Driving to work in downtown Dallas, there are a couple of places where it makes sense to exit the highway for a mile or so and then get back on in order to avoid traffic bottlenecks. In doing this, I've noticed a stray dog for the past couple of weeks hanging around the same general area. After a few days of ranging over an area, then a smaller area, then a specific intersection, and then a particular corner of the same intersection, he has remained in that same spot day after day. I didn't know why, until Monday when I was behind another vehicle at the stop sign that the dog hangs out at and I saw the driver roll his window down and toss a mostly-eaten Egg McMuffin to the dog, who promptly devoured it in one bite. This animal has figured out that if he hangs out at this one specific point, people throw food to him.
Similarly, when I first started working downtown, I noticed the street beggars that asked passersby for money. There weren't a huge number of them, and it didn't cause an uncomfortable feeling for me. But day after day, I grew to recognize the exact same people in the exact same places, indicating that they, like the dog, had concluded that inhabiting those specific places resulted in people giving money to them. You may ask yourself, "well, if they make enough money to eat and live and do whatever it is they do when they're not there, why wouldn't they continue to do so?" In the case of the dog, I can agree with that train of thought: his only thought is of food, and he can run around for enjoyment as much as he likes.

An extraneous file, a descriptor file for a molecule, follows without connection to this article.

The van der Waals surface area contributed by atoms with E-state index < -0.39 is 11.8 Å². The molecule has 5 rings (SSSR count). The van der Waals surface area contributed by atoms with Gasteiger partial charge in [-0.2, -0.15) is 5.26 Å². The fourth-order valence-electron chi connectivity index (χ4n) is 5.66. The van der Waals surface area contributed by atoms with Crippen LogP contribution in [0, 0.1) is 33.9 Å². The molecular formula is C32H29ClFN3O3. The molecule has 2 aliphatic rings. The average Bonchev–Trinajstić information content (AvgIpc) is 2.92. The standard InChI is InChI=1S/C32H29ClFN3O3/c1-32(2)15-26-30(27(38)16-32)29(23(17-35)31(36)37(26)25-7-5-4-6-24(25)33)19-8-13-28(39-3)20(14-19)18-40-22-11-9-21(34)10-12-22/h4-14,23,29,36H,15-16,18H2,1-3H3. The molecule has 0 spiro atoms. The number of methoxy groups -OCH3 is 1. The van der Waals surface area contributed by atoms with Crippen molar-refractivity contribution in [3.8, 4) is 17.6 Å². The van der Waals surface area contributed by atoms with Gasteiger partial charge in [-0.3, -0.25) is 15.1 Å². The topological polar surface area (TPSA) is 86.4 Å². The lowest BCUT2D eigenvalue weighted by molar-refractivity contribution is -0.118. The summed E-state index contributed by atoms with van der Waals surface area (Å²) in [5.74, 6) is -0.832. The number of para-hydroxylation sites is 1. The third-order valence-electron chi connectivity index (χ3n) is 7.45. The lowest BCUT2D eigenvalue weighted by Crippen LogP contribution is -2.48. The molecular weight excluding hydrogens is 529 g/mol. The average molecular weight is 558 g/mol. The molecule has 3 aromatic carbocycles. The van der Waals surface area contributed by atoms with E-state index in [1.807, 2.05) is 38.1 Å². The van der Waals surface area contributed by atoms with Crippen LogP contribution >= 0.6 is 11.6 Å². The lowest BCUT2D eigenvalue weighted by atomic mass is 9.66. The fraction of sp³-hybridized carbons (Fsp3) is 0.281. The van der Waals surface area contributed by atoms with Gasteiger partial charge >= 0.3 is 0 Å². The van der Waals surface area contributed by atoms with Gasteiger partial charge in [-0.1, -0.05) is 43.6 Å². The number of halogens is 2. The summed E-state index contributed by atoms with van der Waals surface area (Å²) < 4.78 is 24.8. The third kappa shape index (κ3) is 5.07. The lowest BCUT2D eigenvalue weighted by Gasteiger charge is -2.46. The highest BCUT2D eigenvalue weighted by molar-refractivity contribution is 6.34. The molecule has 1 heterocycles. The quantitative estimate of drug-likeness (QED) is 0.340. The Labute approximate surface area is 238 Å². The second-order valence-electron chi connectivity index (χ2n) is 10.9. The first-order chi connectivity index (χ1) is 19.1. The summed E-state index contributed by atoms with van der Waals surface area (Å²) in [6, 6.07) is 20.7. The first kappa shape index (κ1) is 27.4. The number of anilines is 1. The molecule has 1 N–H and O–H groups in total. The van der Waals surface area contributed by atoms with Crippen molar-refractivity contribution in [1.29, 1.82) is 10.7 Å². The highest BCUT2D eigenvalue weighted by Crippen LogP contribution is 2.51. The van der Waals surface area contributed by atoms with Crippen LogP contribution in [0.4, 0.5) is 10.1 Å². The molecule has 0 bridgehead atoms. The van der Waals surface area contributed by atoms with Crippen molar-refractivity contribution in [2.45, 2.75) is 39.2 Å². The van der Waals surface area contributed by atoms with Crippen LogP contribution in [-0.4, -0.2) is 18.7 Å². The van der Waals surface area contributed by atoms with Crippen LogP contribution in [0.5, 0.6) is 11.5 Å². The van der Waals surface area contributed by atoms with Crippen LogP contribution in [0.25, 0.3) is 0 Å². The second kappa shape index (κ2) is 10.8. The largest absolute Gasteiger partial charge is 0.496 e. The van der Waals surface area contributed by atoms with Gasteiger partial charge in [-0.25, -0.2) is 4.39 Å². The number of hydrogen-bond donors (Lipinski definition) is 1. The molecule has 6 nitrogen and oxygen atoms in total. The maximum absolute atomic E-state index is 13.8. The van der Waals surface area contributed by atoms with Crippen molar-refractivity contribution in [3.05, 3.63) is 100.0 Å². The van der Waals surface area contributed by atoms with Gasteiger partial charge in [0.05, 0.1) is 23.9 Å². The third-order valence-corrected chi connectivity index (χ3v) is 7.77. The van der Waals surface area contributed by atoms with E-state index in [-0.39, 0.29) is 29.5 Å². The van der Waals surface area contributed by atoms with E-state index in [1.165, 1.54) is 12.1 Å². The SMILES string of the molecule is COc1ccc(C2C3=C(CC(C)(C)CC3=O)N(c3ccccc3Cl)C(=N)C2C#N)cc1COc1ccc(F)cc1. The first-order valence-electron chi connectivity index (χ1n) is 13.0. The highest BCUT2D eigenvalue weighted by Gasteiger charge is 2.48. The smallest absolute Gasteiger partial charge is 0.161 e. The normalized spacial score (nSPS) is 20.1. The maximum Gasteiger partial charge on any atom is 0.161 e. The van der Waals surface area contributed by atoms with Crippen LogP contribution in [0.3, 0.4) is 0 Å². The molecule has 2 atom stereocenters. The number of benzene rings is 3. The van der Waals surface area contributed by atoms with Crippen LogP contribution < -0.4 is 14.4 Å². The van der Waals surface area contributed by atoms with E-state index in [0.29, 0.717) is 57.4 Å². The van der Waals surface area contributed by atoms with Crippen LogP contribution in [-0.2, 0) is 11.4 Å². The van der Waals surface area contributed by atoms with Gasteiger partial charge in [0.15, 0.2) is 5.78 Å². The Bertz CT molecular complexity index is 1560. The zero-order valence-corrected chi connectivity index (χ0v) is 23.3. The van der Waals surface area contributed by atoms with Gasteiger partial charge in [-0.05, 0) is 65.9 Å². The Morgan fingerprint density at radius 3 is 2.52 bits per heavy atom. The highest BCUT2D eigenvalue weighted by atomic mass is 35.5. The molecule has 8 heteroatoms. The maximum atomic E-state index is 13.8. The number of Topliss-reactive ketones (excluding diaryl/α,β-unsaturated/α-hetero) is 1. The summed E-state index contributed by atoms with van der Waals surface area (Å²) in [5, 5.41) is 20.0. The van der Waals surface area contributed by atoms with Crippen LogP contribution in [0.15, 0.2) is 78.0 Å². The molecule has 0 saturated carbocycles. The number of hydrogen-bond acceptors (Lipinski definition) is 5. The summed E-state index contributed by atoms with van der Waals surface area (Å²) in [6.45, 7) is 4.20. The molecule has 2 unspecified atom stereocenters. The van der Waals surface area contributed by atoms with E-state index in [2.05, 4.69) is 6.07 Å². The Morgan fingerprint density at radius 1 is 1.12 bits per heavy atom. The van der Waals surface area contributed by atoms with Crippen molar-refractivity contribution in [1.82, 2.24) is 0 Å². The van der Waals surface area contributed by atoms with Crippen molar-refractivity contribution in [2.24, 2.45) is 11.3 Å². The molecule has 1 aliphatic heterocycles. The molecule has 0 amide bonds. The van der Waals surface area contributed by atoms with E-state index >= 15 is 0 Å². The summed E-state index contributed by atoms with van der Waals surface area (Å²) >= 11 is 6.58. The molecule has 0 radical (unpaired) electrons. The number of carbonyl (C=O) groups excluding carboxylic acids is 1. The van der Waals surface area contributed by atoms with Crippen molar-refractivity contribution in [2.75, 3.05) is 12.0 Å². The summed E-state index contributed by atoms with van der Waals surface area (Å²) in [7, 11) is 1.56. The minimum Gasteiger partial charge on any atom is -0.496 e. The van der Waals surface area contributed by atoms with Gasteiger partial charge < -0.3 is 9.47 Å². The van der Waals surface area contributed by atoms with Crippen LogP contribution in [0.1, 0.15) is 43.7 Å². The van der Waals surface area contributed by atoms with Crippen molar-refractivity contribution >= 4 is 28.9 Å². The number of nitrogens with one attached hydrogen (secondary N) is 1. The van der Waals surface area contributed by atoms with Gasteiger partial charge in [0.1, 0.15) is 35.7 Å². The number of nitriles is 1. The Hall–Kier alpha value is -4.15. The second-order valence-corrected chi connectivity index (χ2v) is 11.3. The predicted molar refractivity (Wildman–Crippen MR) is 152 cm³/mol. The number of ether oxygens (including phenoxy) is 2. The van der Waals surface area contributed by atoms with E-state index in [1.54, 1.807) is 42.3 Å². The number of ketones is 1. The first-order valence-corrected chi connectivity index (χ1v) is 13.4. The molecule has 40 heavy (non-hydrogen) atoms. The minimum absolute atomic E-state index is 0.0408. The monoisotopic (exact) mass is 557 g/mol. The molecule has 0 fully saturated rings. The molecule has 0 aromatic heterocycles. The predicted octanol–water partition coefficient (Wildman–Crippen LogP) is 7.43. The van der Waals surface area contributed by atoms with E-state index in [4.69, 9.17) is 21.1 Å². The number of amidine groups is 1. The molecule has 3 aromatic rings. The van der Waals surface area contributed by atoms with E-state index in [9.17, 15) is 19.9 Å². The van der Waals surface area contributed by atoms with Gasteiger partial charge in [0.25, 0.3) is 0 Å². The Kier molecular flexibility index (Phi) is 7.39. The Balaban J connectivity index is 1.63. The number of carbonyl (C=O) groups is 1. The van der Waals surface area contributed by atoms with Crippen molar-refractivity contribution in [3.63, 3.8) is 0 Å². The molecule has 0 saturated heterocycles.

But with people, the thought should not be of only food or alcohol or money; it should also be about what is done in exchange for that money. When an action is taken, it is taken either for the intrinsic value of that action, or for the expected outcome of that action. People should not be assessed as successful or unsuccessful on the basis of their net financial worth (a mere outcome of action taken); rather, success should be judged based on the enjoyment they experience in the activities undertaken in pursuit of their livelihood (the intrinsic value of the action taken) as well as the contribution, positive or negative, that is made by them to society as a whole (an effect of the action taken that extends beyond the individual taking the action, of which our awareness makes us human). If a person makes $100,000 per year by stealing other people's belongings, and he thoroughly enjoys himself while doing so, he is still not "successful" because he places such a drain on other individuals. If a person makes $5,000,000 playing basketball and brings great joy and excitement to millions of fans, yet he does not enjoy himself in the process, then he likewise would not be considered a success as a human being. And finally, in the case of the person who enjoys the work he or she does, and makes enough money to sustain a lifestyle that agrees with him or her, and helps their fellow man in the process, that person may be considered successful - at least by my standards, which may be different from yours or anyone else's. Those people are exceedingly rare to come across, and if you are fortunate enough to know of one, then you will know what I'm describing. Almost all of us fulfill one or two of the three requirements, but not all three, and to me, the realization of all three is what every one of us should be striving to attain.